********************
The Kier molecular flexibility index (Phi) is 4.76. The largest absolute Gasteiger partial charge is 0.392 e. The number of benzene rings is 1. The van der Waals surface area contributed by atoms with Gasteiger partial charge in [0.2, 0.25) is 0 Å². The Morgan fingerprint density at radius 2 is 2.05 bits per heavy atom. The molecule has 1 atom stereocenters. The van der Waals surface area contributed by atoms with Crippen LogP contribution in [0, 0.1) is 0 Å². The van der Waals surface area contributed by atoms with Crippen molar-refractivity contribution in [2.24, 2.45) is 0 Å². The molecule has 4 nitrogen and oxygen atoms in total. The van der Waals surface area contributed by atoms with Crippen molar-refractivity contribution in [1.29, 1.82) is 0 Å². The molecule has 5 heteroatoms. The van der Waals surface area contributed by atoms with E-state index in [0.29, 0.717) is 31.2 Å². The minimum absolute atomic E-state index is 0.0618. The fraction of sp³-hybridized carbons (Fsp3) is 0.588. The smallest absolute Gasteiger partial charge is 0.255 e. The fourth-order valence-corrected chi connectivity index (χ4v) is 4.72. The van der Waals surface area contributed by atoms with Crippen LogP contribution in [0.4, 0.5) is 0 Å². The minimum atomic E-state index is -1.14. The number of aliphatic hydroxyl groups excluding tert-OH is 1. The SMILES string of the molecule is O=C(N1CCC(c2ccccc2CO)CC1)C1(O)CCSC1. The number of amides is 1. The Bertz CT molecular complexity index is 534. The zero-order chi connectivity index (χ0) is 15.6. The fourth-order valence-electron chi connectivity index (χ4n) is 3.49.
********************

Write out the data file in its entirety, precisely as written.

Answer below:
The Kier molecular flexibility index (Phi) is 4.76. The largest absolute Gasteiger partial charge is 0.392 e. The number of benzene rings is 1. The van der Waals surface area contributed by atoms with Gasteiger partial charge in [0.2, 0.25) is 0 Å². The Morgan fingerprint density at radius 2 is 2.05 bits per heavy atom. The molecule has 1 atom stereocenters. The van der Waals surface area contributed by atoms with Crippen LogP contribution in [0, 0.1) is 0 Å². The van der Waals surface area contributed by atoms with Crippen molar-refractivity contribution in [2.24, 2.45) is 0 Å². The molecule has 4 nitrogen and oxygen atoms in total. The van der Waals surface area contributed by atoms with Crippen molar-refractivity contribution in [1.29, 1.82) is 0 Å². The molecule has 5 heteroatoms. The van der Waals surface area contributed by atoms with E-state index in [0.29, 0.717) is 31.2 Å². The minimum absolute atomic E-state index is 0.0618. The fraction of sp³-hybridized carbons (Fsp3) is 0.588. The smallest absolute Gasteiger partial charge is 0.255 e. The fourth-order valence-corrected chi connectivity index (χ4v) is 4.72. The van der Waals surface area contributed by atoms with Crippen LogP contribution in [0.4, 0.5) is 0 Å². The minimum atomic E-state index is -1.14. The number of aliphatic hydroxyl groups excluding tert-OH is 1. The SMILES string of the molecule is O=C(N1CCC(c2ccccc2CO)CC1)C1(O)CCSC1. The number of amides is 1. The Bertz CT molecular complexity index is 534. The zero-order chi connectivity index (χ0) is 15.6. The fourth-order valence-electron chi connectivity index (χ4n) is 3.49.